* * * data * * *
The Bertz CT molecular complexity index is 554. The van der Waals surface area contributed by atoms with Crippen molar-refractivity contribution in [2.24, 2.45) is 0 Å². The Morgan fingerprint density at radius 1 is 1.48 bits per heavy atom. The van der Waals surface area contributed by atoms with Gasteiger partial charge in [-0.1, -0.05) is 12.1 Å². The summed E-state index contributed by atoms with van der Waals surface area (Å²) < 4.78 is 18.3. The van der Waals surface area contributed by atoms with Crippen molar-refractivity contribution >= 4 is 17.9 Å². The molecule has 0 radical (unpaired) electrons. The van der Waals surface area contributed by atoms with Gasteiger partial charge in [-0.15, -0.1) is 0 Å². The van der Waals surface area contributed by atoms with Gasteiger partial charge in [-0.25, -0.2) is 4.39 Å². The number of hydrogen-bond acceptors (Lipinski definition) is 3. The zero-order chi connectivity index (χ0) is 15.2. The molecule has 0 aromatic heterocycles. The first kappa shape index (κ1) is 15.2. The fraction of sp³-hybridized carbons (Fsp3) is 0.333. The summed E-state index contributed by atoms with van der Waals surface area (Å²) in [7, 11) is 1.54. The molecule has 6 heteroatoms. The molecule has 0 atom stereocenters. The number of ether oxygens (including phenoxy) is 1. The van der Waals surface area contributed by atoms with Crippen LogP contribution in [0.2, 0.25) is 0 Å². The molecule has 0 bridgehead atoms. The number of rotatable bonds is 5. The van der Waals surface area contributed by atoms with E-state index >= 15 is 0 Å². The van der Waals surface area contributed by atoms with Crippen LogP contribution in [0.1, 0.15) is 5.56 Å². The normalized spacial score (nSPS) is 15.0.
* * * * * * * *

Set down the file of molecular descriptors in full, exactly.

The Bertz CT molecular complexity index is 554. The van der Waals surface area contributed by atoms with Crippen molar-refractivity contribution in [2.24, 2.45) is 0 Å². The Morgan fingerprint density at radius 1 is 1.48 bits per heavy atom. The van der Waals surface area contributed by atoms with Gasteiger partial charge in [-0.1, -0.05) is 12.1 Å². The summed E-state index contributed by atoms with van der Waals surface area (Å²) < 4.78 is 18.3. The van der Waals surface area contributed by atoms with Crippen molar-refractivity contribution >= 4 is 17.9 Å². The molecule has 0 radical (unpaired) electrons. The van der Waals surface area contributed by atoms with Gasteiger partial charge in [-0.15, -0.1) is 0 Å². The van der Waals surface area contributed by atoms with Gasteiger partial charge in [-0.25, -0.2) is 4.39 Å². The number of hydrogen-bond acceptors (Lipinski definition) is 3. The zero-order chi connectivity index (χ0) is 15.2. The molecule has 0 aromatic heterocycles. The first kappa shape index (κ1) is 15.2. The fraction of sp³-hybridized carbons (Fsp3) is 0.333. The summed E-state index contributed by atoms with van der Waals surface area (Å²) in [7, 11) is 1.54. The molecule has 6 heteroatoms. The molecule has 0 atom stereocenters. The number of ether oxygens (including phenoxy) is 1. The van der Waals surface area contributed by atoms with Crippen LogP contribution in [0.2, 0.25) is 0 Å². The molecule has 0 bridgehead atoms. The number of rotatable bonds is 5. The van der Waals surface area contributed by atoms with E-state index >= 15 is 0 Å². The van der Waals surface area contributed by atoms with Crippen LogP contribution in [0.1, 0.15) is 5.56 Å². The normalized spacial score (nSPS) is 15.0.